It’s a typical dilemma — the project is crucial, but the price tag exceeds the maximum request the funder allows. None of the options for dealing with this quandary offer a smooth, all-air solution. Trying to piece the budget together through various grant proposals is a logistical nightmare.
Scaling back the project’s scope will erode your ability to meet the defined community need. There’s tough competition for your organization’s discretionary funds and you’re unlikely to convince administrators to spend down the hard-earned nest egg on a new endeavor.
Since personnel costs are the lion’s share of most grant budgets, including a volunteer component in the program plan is a common response to the low-cap scenario.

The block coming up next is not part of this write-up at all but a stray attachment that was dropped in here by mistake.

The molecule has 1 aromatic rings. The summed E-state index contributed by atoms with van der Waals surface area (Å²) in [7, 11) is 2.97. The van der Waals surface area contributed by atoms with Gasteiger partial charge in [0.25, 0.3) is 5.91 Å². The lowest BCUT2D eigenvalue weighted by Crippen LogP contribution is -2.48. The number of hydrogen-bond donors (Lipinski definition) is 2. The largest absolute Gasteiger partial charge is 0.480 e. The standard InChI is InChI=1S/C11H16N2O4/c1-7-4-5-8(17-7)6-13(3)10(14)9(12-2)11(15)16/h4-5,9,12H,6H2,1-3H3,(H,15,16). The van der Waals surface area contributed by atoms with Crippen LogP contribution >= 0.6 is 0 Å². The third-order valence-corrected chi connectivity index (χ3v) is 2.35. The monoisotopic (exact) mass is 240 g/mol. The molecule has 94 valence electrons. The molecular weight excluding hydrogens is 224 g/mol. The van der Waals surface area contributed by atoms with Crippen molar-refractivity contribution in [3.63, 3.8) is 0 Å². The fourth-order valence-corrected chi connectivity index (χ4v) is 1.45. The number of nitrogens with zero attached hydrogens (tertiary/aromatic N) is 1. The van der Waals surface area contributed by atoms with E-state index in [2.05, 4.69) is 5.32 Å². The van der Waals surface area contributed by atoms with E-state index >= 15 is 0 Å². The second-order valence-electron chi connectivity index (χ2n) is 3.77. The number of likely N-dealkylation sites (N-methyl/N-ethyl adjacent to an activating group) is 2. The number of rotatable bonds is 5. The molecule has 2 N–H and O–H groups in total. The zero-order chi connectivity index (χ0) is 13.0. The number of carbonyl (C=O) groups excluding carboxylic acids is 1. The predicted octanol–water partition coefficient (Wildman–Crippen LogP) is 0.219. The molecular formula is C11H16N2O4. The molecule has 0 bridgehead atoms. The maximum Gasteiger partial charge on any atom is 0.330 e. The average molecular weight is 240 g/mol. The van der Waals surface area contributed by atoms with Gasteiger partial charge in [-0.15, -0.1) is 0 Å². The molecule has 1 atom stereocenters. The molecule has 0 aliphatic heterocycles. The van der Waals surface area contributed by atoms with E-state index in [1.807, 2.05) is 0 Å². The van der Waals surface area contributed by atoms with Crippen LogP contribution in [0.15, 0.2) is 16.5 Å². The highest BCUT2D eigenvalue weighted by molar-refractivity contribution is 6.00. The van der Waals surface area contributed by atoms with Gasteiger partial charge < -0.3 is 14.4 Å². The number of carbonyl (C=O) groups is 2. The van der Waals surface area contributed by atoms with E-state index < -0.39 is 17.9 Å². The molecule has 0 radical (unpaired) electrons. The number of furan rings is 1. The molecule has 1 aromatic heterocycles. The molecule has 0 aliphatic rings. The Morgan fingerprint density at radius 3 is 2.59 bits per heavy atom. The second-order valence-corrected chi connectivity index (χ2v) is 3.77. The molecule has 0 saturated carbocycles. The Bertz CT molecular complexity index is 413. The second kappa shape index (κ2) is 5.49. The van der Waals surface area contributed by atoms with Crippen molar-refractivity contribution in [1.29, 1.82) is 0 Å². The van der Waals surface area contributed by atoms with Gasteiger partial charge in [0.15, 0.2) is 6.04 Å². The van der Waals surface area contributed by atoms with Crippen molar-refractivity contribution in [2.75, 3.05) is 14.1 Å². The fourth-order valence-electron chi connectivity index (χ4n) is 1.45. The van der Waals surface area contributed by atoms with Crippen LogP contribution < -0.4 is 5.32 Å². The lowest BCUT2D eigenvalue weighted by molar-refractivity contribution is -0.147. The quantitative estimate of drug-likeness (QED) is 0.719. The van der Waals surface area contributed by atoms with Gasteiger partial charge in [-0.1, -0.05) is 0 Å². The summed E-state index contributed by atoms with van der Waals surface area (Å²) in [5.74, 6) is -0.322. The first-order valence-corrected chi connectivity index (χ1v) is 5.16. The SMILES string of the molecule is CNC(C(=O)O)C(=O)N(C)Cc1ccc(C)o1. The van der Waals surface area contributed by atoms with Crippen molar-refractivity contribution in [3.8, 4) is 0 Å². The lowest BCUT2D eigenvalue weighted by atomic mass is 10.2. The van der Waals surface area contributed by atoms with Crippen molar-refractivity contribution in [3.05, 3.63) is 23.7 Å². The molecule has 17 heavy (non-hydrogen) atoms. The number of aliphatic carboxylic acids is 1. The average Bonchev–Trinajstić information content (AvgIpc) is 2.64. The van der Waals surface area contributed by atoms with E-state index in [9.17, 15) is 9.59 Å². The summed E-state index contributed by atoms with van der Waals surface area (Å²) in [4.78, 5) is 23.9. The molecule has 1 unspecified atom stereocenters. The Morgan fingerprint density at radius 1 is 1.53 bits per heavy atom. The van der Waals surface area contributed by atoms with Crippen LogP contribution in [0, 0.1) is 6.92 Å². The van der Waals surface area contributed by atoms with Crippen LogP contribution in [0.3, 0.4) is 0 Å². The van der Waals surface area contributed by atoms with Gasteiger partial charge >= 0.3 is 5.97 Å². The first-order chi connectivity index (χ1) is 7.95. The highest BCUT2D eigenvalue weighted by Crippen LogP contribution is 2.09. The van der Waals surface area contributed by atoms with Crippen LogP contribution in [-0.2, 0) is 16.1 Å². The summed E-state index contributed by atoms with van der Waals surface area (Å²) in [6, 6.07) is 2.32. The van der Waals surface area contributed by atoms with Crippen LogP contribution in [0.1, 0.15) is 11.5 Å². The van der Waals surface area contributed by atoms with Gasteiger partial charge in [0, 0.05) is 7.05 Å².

“Engaging community volunteers can bring a host of benefits and add substantial in-kind value to the budget,” said Barbara Floersch, grant expert and author of the new book You Have a Hammer: Building Grant Proposals for Social Change. “But a robust volunteer program is not budget neutral. It costs money.” Floersch encourages nonprofits to weigh the demands and benefits of a volunteer program carefully before going all-in.
In the right circumstances and with solid planning, a volunteer program can deliver a big payload of service at a fraction of what professional staffing would cost. Working side by side with volunteers can also help nonprofits refine their alignment with the communities they serve. “Tap into the power of volunteers when the situation is right,” said Floersch. “A well-managed volunteer program is a powerful tool.” © Barbara Floersch 2021
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